In the passage above Joseph has made the same decisions as the KJV translators,
even arguable ones like rendering 'YHWH' as "Lord." Yet when
he prepared his inspired Bible translation, he did not copy the KJV word
for word. He felt free to insert his own improvisations; the Mormons do not believe, as some people do today,
that the King James is an inspired translation. Nor do the Mormons
consider the KJV above criticism; 1 Corinthians 7:7 in the KJV says
that Paul was not married, but they say that he was:
"Paul himself was married. Of this there is no question.
. .It may well be that his expressions on marriage, as found in the
King James Version of the Bible (1 Cor. 7), have come to us in
changed and perverted form, as compared to what he originally
wrote." (Bruce R. McConkie, 'Mormon Doctrine,' p. 119).
Although the Mormons consider the King James English translation
to be flawed, this is evidently the form of the Bible in the hands of
the New World prophets, who quote from it verbatim. Joseph is totally
dependent upon it. There is another extended excerpt from Isaiah in 2 Nephi. There are
small differences of punctuation and wording as might be expected in a
dictated text: "And he shall be for a sanctuary; but for a stone of
stumbling, and for a rock of offence to both the houses of Israel, for
a gin and a snare to the inhabitants of Jerusalem." (Book of Mormon,
2 Nephi 18:14, Isaiah 8:14). The confusion between the 'Sun of
righteousness' and the 'Son of righteousness' is easily understood if
Joseph was reading aloud from his copy of the King James Bible: "But
unto you that fear my name, shall the Son of Righteousness arise with
healing in his wings; and ye shall go forth and grow up as calves in
the stall." (3 Nephi 25:2). This is a near quote of Malachi 4:2: "But unto you that fear my name shall the Sun of righteousness arise
with healing in his wings; and ye shall go forth, and grow up as
calves of the stall." The Hebrew words for 'sun' and 'son,' 'shemesh'
and 'ben,' are nothing similar, but the English words are homonyms.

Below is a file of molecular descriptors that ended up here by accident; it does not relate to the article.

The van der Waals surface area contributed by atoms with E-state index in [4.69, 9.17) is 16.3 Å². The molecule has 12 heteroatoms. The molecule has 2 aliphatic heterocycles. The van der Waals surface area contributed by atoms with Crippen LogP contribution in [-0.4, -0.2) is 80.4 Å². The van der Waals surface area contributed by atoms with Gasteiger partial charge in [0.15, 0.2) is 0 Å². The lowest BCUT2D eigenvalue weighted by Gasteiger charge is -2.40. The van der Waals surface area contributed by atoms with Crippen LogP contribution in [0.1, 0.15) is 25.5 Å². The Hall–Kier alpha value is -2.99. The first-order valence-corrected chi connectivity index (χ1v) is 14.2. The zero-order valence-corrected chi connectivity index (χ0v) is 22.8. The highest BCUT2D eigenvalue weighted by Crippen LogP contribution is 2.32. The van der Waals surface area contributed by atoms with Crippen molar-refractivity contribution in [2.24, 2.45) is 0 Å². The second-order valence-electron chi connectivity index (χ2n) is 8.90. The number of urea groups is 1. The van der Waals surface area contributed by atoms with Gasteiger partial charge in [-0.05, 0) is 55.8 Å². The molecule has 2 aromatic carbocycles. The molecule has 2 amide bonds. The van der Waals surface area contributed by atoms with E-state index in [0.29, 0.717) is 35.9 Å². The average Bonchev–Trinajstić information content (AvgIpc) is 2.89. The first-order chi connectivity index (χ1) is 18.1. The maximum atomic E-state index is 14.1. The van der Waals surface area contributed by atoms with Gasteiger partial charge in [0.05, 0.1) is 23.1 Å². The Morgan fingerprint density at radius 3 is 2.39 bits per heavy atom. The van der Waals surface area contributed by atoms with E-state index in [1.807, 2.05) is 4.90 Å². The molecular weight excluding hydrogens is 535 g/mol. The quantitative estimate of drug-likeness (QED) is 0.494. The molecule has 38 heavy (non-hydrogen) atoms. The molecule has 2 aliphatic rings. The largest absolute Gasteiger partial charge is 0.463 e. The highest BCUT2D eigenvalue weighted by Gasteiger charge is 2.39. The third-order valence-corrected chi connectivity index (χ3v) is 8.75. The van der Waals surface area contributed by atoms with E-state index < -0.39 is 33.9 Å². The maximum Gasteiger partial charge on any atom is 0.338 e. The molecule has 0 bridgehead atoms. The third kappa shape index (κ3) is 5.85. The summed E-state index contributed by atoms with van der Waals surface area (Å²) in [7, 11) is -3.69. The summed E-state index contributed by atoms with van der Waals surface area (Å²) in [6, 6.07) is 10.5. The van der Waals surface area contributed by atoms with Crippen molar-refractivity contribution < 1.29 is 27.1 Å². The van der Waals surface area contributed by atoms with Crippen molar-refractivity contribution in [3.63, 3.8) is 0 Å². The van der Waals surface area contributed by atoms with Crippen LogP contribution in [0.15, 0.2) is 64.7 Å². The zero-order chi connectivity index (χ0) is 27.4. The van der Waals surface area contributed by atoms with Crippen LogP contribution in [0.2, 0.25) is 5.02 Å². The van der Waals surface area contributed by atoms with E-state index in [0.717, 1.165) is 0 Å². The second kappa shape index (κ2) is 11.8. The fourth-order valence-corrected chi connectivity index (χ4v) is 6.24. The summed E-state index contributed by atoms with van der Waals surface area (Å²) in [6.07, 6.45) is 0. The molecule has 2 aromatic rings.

It is easy to understand this word-for-word correspondence if Joseph is
reading from a copy of the Bible he has in front of him. But this is not
what he said he was doing. It requires a great deal of faith for Mormon
commentators to avoid noticing what is going on before their faces:
"Both Paul and Mormon wrote of charity in similar language. Either
they both had the same words of some earlier prophet before them or
the Holy Ghost revealed the same truths to them in almost the same
words." (Bruce R. McConkie, Mormon Doctrine, p. 122). The "same
words" as what? As a Bible translation that would not be undertaken
for centuries? Into the language of a far-off people which scarcely yet even resembled its
mature Elizabethan form?
Joseph's further exploits after 'translating' the Book of
Mormon included 'translating' the Bible. The fact that the
King James English version, not the original text, remained his
touchstone is illumined by the lesson he took from Revelation 1:6,
"God and his Father:"
"The Prophet also taught — in explaining John's
statement, 'And hath made us kings and priests unto God and his
Father' (Rev. 1:6)— that there is 'a god above the Father of our
Lord Jesus Christ. . .If Jesus Christ was the Son of God, and John
discovered that God the Father of Jesus Christ had a Father, you may
suppose that he had a Father also. Where was there ever a son
without a father? And where was there ever a father without first
being a son? Whenever did a tree or anything spring into existence
without a progenitor? And everything comes in this way. . .Hence if
Jesus had a Father, can we not believe that he had a Father also?'
(Teachings, pp. 370-373.)" (quoted in Bruce R. McConkie, 'Mormon Doctrine,' p.
Notice that Joseph is reading 'God and His Father' to mean 'God
and God's Father'! To conclude from Revelation 1:6 that God the Father Himself had a
Father, as Joseph does here, is conceivable from the Authorized
Version, not from the Greek, which reads: "τω θεω και πατρι αυτου,"
'to God even His Father.' "God and his Father — There is but one
article to both in the Greek, therefore it means, 'Unto Him who is
at once God and His Father.'" (Jamieson, Fausset, Brown Commentary).
If both 'God' and 'Father' had their own article, Joseph's
understanding would be possible, not otherwise. We see here a 'translator' trapped within a prior translation, who
has no means of access to the original.
What makes it all the stranger is that Joseph himself 'corrected' this very
'and' in his 'Inspired Version,' which reads at Revelation 1:6:
"And unto him who loved us, be glory; who washed us from
our sins in his own blood, and hath made us kings and priests unto
God, his Father. To him be glory and dominion, forever and ever.
Amen." (Revelation 1:6, Joseph Smith Inspired Version).
Evidently Joseph forgot his own 'inspired' translation. Joseph's
views were in rapid transition during this period, evolving from
monotheism to polytheism; because the 'Inspired Version' is still
rooted in monotheism, it is something of an embarrassment to the
Salt Lake City Mormon Church.